No other city in India will give you the sort of experience of shopping for traditional items and handicrafts that Jaipur offers. The city's close relationship with the Mughals led to a lot of artisans from all over making this region their working base. Today you'll find markets with wholesale and retail shops named after the products sold there, like the famous Johari Bazaar (jeweller's market), Choori Bazaar (bangle market), Murtikar ki Galli (sculptor's street), and Katla, a cloth market.
Walking past the rows of shops and looking at all that variety can be overwhelming, so here's a guide to where to shop in Jaipur.
Johari Bazaar is the gem capital of the country. You can bring all kinds of precious stones from around the world and get them embedded in silver or gold for your size here, or buy the jewellery made here. Motison Jewellers is a good place for gold sets and kundan jewellery (an old style of gem-setting popular with Rajasthan royalty). JKJ Jewellers deals with polki jewellery (uncut diamonds) and coloured precious stones embedded in gold. Also try Gem Palace, on MI Road, and Birdhichand Ghanshyamdas or BG Jewellers.
For bargain shopping, head to the shops in front of Hawa Mahal. The quality of metals they use may sometimes be questionable, but you can bargain a lot, bringing down the price of a piece from Rs 500 to Rs 100 if you persist.
If you turn into Gopaji Ka Rasta and Haldiyon Ka Rasta, you will see a number of old jewellers sitting on their gaddis (cushioned seats) making and selling jewellery. You won't get established brand names here but the jewellery is very good nonetheless. Always ask for certifications of the gems.
Tie-and-dye and block prints are popular in Jaipur. The majority of the printing is done in Sanganer and Bagru villages, about 20km from the heart of Jaipur, but you'll find these being sold anywhere you go in town. Some interesting locations in the old city are the Katla market near Badi Chaupar (for wholesale and cheap good-quality fabrics), the Johari Bazaar and Bapu Bazaar.
Anokhi and Soma, now household names in India for their exquisite Jaipuri garments, have their origins here. The Anokhi store in Jaipur, on Prithiviraj Road, has clothes, table and bed linen, and accessories. It also has a museum in Amer Fort dedicated to hand-printing and Jaipur's rich garment-making tradition. Soma, on Jacob Road in Civil Lines, also has quality clothes, fabrics, linen and accessories. Hot Pink, in Narain Niwas Hotel, and Nayika, on MI Road, are designer boutiques that sell clothes and linen. There are emporiums selling Jaipur textiles on Amer road, outside Zorawar Singh gate. However, beware the shopping commission nexus in this area.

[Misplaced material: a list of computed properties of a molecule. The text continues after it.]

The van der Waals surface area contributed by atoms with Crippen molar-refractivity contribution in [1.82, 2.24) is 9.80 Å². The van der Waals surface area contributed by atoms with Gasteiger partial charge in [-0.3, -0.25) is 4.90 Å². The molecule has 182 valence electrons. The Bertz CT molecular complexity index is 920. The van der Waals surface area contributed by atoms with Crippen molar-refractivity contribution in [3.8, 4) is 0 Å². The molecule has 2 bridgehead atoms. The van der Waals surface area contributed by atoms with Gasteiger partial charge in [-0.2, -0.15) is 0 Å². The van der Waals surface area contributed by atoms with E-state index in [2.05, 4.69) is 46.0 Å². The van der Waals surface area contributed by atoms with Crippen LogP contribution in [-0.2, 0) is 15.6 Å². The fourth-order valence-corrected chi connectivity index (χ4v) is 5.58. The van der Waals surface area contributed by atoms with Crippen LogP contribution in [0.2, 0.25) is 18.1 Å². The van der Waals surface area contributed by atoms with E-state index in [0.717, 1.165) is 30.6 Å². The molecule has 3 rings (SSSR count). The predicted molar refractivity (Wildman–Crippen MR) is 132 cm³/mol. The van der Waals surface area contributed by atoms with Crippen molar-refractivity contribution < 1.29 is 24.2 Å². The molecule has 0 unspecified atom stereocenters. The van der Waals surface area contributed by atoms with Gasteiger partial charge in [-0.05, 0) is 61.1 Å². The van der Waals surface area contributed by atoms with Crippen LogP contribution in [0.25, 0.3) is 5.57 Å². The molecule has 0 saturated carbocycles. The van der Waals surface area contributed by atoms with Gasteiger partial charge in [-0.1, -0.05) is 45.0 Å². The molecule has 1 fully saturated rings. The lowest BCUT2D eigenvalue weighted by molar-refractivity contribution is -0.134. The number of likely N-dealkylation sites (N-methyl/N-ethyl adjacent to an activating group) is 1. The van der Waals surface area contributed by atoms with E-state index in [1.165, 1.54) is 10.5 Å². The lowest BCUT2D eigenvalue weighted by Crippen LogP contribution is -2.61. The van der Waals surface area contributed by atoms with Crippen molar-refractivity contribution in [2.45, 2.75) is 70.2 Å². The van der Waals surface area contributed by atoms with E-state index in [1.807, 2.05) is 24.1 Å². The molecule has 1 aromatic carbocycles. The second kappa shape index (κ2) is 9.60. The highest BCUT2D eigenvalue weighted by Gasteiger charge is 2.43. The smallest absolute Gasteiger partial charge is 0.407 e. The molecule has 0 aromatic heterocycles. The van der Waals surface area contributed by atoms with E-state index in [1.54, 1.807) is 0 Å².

Rajasthali is a government-run emporium on MI Road selling a wide array of handicrafts, including textiles. For traditional bridal wear, try Aari Taari in Johari Bazaar and for saris Rana's in Ganpati Plaza, MI Road. You could also check out the row of wholesale and retail shops selling saris in Johari Bazaar. For bargain textile shopping head to Badi Chaupar at the end of Johari Bazaar, where a host of wholesale and retail dealers will try to catch your attention with competitive prices. Udaylal Laxman Lal Jain and Prem Chand Sant Kumar are two established names. You could also venture out to Hawa Mahal and try Jagdish Narain and Ganpat Lal Suraj Mal.
Jaipur is also known for its lightweight cotton quilts, which are available in the Hawa Mahal area, Bapu Bazaar and the Chaura Rasta.
Blue pottery, though Persian in origin, is now synonymous with Jaipur, where it is made by mixing a variety of materials and then glazing on a low fire. Kripal Singh Shekhawat, who runs the Kripal Kumbh, in Bani Park and Leela Bordia, who launched Neerja, the pottery brand, have been felicitated with many national and international awards. For cheaper options, go to Zorawar Singh Gate, where many artisans sell their wares in different tourist shops. You must bargain here. Also visit the Jaipur Blue Pottery Art Centre.
Jootis, also popularly known as mojris, are shoes made of soft camel leather, worn by rural and urban folk in Rajasthan. While they are a necessity in the villages, in cities today these are fashion accessories.
The best place to get these will be in Bapu Bazaar, near the Hawa Mahal area. If you'd like to go to retail stores, try Mojari at Shiv Heera Path, Chomu House C-Scheme, Bhati Jooti Centre on MI Road, and the Jaipur Jooti Kendra in Tripolia Bazaar in the old city.
If you love bangles, Jaipur is the place to indulge yourself. Walk through Maniharon Ka Rasta, a lane lined with shops selling different kind of bangles, mostly those made of lac. There are lots of bangle shops in the Hawa Mahal corner of Badi Chaupar too.
Jaipur is a big exporter of handmade paper products and you'll get lots of paper items, like diaries, cards, envelopes and photo frames, at most tourist shops near Hawa Mahal, in Bapu Bazaar, Nehru Bazaar and the Johari Bazaar areas.